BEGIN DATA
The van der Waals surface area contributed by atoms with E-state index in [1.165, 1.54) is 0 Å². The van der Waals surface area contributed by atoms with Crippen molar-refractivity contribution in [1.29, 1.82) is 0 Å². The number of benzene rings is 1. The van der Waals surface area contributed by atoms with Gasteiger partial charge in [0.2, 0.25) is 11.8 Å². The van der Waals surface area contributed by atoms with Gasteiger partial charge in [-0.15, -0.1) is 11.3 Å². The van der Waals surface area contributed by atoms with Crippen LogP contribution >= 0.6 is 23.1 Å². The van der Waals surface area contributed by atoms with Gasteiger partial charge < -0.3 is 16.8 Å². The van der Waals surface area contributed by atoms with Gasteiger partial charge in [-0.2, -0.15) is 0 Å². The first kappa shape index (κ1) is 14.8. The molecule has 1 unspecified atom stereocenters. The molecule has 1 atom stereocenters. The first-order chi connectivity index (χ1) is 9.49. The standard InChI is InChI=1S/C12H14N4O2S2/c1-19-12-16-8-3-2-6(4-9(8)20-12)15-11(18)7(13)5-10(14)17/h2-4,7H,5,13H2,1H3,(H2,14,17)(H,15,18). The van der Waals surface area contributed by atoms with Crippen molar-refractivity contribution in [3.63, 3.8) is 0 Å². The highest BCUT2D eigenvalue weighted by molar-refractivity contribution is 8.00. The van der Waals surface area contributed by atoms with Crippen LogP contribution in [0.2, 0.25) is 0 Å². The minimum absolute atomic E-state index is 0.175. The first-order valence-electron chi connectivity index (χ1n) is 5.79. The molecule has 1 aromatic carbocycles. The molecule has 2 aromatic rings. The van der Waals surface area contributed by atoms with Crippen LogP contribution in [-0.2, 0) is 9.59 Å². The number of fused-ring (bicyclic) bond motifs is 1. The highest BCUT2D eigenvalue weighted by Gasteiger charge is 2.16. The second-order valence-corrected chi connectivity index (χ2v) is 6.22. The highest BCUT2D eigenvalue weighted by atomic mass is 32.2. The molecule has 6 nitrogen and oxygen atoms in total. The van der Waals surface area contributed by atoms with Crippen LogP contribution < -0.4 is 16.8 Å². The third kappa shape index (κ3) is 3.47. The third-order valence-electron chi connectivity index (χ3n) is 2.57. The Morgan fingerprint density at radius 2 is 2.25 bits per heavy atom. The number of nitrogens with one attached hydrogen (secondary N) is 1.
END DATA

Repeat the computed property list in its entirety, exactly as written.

The van der Waals surface area contributed by atoms with E-state index in [1.165, 1.54) is 0 Å². The van der Waals surface area contributed by atoms with Crippen molar-refractivity contribution in [1.29, 1.82) is 0 Å². The number of benzene rings is 1. The van der Waals surface area contributed by atoms with Gasteiger partial charge in [0.2, 0.25) is 11.8 Å². The van der Waals surface area contributed by atoms with Gasteiger partial charge in [-0.15, -0.1) is 11.3 Å². The van der Waals surface area contributed by atoms with Crippen LogP contribution >= 0.6 is 23.1 Å². The van der Waals surface area contributed by atoms with Gasteiger partial charge < -0.3 is 16.8 Å². The van der Waals surface area contributed by atoms with Gasteiger partial charge in [-0.2, -0.15) is 0 Å². The first kappa shape index (κ1) is 14.8. The molecule has 1 unspecified atom stereocenters. The molecule has 1 atom stereocenters. The first-order chi connectivity index (χ1) is 9.49. The standard InChI is InChI=1S/C12H14N4O2S2/c1-19-12-16-8-3-2-6(4-9(8)20-12)15-11(18)7(13)5-10(14)17/h2-4,7H,5,13H2,1H3,(H2,14,17)(H,15,18). The van der Waals surface area contributed by atoms with Crippen molar-refractivity contribution in [3.63, 3.8) is 0 Å². The highest BCUT2D eigenvalue weighted by molar-refractivity contribution is 8.00. The van der Waals surface area contributed by atoms with Crippen LogP contribution in [0.2, 0.25) is 0 Å². The minimum absolute atomic E-state index is 0.175. The first-order valence-electron chi connectivity index (χ1n) is 5.79. The molecule has 1 aromatic carbocycles. The molecule has 2 aromatic rings. The van der Waals surface area contributed by atoms with Crippen LogP contribution in [-0.2, 0) is 9.59 Å². The number of fused-ring (bicyclic) bond motifs is 1. The highest BCUT2D eigenvalue weighted by Gasteiger charge is 2.16. The second-order valence-corrected chi connectivity index (χ2v) is 6.22. The highest BCUT2D eigenvalue weighted by atomic mass is 32.2. The molecule has 6 nitrogen and oxygen atoms in total. The van der Waals surface area contributed by atoms with Crippen LogP contribution < -0.4 is 16.8 Å². The third kappa shape index (κ3) is 3.47. The third-order valence-electron chi connectivity index (χ3n) is 2.57. The Morgan fingerprint density at radius 2 is 2.25 bits per heavy atom. The number of nitrogens with one attached hydrogen (secondary N) is 1.